5. Observation of femtosecond X-ray interactions with matter using an X-ray-X-ray pump-probe scheme.

    PubMed

    Inoue, Ichiro; Inubushi, Yuichi; Sato, Takahiro; Tono, Kensuke; Katayama, Tetsuo; Kameshima, Takashi; Ogawa, Kanade; Togashi, Tadashi; Owada, Shigeki; Amemiya, Yoshiyuki; Tanaka, Takashi; Hara, Toru; Yabashi, Makina

    2016-02-09

    Resolution in the X-ray structure determination of noncrystalline samples has been limited to several tens of nanometers, because deep X-ray irradiation required for enhanced resolution causes radiation damage to samples. However, theoretical studies predict that the femtosecond (fs) durations of X-ray free-electron laser (XFEL) pulses make it possible to record scattering signals before the initiation of X-ray damage processes; thus, an ultraintense X-ray beam can be used beyond the conventional limit of radiation dose. Here, we verify this scenario by directly observing femtosecond X-ray damage processes in diamond irradiated with extraordinarily intense (∼10(19) W/cm(2)) XFEL pulses. An X-ray pump-probe diffraction scheme was developed in this study; tightly focused double-5-fs XFEL pulses with time separations ranging from sub-fs to 80 fs were used to excite (i.e., pump) the diamond and characterize (i.e., probe) the temporal changes of the crystalline structures through Bragg reflection. It was found that the pump and probe diffraction intensities remain almost constant for shorter time separations of the double pulse, whereas the probe diffraction intensities decreased after 20 fs following pump pulse irradiation due to the X-ray-induced atomic displacement. This result indicates that sub-10-fs XFEL pulses enable conductions of damageless structural determinations and supports the validity of the theoretical predictions of ultraintense X-ray-matter interactions. The X-ray pump-probe scheme demonstrated here would be effective for understanding ultraintense X-ray-matter interactions, which will greatly stimulate advanced XFEL applications, such as atomic structure determination of a single molecule and generation of exotic matters with high energy densities.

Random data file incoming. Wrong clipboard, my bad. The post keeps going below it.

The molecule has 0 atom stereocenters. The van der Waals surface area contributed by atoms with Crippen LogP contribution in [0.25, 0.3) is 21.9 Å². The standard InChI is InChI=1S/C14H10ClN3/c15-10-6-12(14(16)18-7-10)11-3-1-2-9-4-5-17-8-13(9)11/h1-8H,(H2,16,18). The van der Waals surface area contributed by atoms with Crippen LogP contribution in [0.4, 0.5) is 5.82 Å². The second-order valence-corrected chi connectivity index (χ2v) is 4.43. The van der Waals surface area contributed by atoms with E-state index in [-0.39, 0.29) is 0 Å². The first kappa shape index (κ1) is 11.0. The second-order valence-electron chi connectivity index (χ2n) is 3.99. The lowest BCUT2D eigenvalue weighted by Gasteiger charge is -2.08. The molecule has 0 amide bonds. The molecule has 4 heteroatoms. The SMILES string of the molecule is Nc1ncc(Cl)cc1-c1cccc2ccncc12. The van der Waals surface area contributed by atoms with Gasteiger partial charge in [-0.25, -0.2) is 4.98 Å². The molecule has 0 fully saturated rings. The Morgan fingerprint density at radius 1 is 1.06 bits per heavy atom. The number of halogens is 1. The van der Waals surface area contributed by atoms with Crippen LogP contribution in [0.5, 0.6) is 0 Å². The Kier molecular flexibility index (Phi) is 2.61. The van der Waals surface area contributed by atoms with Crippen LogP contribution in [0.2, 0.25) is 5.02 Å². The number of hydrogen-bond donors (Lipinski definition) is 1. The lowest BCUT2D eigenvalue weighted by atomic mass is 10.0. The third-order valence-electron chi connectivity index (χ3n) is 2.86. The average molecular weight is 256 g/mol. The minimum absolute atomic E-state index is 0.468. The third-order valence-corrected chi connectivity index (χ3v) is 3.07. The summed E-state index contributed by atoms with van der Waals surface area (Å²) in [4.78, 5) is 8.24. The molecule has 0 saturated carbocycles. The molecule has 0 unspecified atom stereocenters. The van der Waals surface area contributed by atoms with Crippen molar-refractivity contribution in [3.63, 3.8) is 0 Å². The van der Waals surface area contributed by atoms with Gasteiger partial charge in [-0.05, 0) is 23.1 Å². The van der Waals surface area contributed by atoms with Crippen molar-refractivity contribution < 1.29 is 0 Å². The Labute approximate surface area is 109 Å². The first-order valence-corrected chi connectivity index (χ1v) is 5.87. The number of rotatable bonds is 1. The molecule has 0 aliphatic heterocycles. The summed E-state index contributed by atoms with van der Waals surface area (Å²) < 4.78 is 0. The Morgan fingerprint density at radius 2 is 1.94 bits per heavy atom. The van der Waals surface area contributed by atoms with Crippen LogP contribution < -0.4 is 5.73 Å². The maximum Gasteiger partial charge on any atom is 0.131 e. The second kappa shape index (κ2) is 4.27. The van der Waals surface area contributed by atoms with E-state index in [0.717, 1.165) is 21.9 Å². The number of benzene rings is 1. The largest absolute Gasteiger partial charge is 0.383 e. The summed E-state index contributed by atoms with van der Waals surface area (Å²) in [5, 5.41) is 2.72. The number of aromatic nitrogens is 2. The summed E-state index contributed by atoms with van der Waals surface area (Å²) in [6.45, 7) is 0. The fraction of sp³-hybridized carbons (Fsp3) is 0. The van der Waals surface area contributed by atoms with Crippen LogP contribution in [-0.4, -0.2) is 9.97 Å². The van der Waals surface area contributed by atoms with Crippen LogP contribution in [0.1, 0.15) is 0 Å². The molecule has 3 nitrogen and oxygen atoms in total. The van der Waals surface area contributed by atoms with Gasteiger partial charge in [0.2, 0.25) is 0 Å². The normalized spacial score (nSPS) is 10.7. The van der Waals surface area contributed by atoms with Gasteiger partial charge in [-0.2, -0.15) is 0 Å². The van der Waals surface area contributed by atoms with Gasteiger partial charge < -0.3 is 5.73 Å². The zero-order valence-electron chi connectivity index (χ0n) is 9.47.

6. High-Flux Femtosecond X-Ray Emission from Controlled Generation of Annular Electron Beams in a Laser Wakefield Accelerator.

    PubMed

    Zhao, T Z; Behm, K; Dong, C F; Davoine, X; Kalmykov, S Y; Petrov, V; Chvykov, V; Cummings, P; Hou, B; Maksimchuk, A; Nees, J A; Yanovsky, V; Thomas, A G R; Krushelnick, K

    2016-08-26